Oil prices have fallen back after hitting a record high of $78.77 a barrel amid worries about whether supplies can meet global demand.
Demand from US refineries has increased for six successive weeks
The price of a barrel of US light, sweet crude surpassed the previous high of $78.40 a barrel, seen in July 2006, before falling back to $76.53.
Prices have risen steadily in the past few weeks following disruption to output in Nigeria and the North Sea.
Wednesday's initial rise followed data showing a fall in US crude stockpiles.
The Department of Energy said that oil inventories had fallen by a higher-than-expected 6.5 million barrels in the week ending 27 July.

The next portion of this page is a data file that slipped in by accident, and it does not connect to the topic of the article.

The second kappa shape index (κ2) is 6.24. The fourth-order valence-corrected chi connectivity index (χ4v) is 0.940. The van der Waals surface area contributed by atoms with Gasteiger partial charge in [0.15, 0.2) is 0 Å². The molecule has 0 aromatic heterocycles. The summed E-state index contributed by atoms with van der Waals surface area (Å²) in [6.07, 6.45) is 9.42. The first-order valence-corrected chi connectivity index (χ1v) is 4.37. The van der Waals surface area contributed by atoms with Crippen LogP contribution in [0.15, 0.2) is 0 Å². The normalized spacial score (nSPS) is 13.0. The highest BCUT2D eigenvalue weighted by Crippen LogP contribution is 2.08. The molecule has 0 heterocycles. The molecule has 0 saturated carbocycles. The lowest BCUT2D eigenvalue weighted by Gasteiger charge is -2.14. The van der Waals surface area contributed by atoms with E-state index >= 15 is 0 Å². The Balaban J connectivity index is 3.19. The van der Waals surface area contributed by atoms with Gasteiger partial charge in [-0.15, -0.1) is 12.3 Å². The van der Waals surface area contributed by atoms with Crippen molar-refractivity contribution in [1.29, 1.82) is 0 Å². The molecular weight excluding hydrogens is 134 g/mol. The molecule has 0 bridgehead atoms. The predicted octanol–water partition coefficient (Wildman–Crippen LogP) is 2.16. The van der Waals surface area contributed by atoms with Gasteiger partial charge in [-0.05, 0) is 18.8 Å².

Analysts had been forecasting a far more modest fall of about 700,000 barrels.
Experts said the later fall in the price was due to a decline in gas prices and a feeling that, with the peak summer holiday season nearing its end, prices may have peaked.
Oil markets have withstood recent stock market turbulence, taking their lead from positive economic signs in the US about employment and consumer confidence.
Despite a rise in output from the members of the Opec oil producers' cartel last month, traders are still worried about the amount of spare capacity in the market.
US Energy Secretary Sam Bodman said Opec needed to commit to raising production levels when it met next month.
"I am concerned that we probably are going to need more oil," he said.
The previous $78.40 high was recorded during the Israel-Lebanon conflict last year.
In London, Brent crude fell $1.70 to close at $75.35 a barrel.